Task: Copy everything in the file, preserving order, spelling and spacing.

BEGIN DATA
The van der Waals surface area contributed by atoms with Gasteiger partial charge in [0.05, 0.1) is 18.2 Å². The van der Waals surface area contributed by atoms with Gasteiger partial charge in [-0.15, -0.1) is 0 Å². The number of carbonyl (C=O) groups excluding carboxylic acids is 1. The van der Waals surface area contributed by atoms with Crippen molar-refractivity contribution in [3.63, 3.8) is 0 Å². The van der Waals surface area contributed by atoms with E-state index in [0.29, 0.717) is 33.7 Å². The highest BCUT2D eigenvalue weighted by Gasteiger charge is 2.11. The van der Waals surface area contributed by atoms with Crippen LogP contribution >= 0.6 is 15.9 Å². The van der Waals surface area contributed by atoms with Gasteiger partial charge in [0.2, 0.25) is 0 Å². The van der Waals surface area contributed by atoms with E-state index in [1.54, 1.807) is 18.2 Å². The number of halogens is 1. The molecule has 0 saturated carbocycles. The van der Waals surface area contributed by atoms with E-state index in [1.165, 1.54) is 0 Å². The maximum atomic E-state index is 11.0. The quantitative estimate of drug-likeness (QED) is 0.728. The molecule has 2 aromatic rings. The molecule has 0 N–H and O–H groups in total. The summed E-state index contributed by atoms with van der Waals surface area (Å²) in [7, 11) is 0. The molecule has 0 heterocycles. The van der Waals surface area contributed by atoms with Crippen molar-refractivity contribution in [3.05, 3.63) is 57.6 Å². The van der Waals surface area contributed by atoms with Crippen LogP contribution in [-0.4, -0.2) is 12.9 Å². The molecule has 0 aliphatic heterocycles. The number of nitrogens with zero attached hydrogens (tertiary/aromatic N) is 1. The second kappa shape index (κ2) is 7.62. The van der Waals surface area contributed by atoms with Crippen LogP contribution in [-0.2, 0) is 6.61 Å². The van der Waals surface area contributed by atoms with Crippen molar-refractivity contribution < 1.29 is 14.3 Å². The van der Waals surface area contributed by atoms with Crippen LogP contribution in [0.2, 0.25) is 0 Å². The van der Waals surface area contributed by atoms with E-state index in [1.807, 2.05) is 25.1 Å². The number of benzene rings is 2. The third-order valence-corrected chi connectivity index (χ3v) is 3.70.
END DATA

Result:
The van der Waals surface area contributed by atoms with Gasteiger partial charge in [0.05, 0.1) is 18.2 Å². The van der Waals surface area contributed by atoms with Gasteiger partial charge in [-0.15, -0.1) is 0 Å². The number of carbonyl (C=O) groups excluding carboxylic acids is 1. The van der Waals surface area contributed by atoms with Crippen molar-refractivity contribution in [3.63, 3.8) is 0 Å². The van der Waals surface area contributed by atoms with E-state index in [0.29, 0.717) is 33.7 Å². The highest BCUT2D eigenvalue weighted by Gasteiger charge is 2.11. The van der Waals surface area contributed by atoms with Crippen LogP contribution >= 0.6 is 15.9 Å². The van der Waals surface area contributed by atoms with Gasteiger partial charge in [0.2, 0.25) is 0 Å². The van der Waals surface area contributed by atoms with E-state index in [1.54, 1.807) is 18.2 Å². The number of halogens is 1. The molecule has 0 saturated carbocycles. The van der Waals surface area contributed by atoms with E-state index in [1.165, 1.54) is 0 Å². The maximum atomic E-state index is 11.0. The quantitative estimate of drug-likeness (QED) is 0.728. The molecule has 2 aromatic rings. The molecule has 0 N–H and O–H groups in total. The summed E-state index contributed by atoms with van der Waals surface area (Å²) in [7, 11) is 0. The molecule has 0 heterocycles. The van der Waals surface area contributed by atoms with Crippen molar-refractivity contribution in [3.05, 3.63) is 57.6 Å². The van der Waals surface area contributed by atoms with Crippen LogP contribution in [-0.4, -0.2) is 12.9 Å². The molecule has 0 aliphatic heterocycles. The number of nitrogens with zero attached hydrogens (tertiary/aromatic N) is 1. The second kappa shape index (κ2) is 7.62. The van der Waals surface area contributed by atoms with Crippen LogP contribution in [-0.2, 0) is 6.61 Å². The van der Waals surface area contributed by atoms with Crippen molar-refractivity contribution < 1.29 is 14.3 Å². The van der Waals surface area contributed by atoms with Crippen LogP contribution in [0.2, 0.25) is 0 Å². The van der Waals surface area contributed by atoms with E-state index in [1.807, 2.05) is 25.1 Å². The number of benzene rings is 2. The third-order valence-corrected chi connectivity index (χ3v) is 3.70.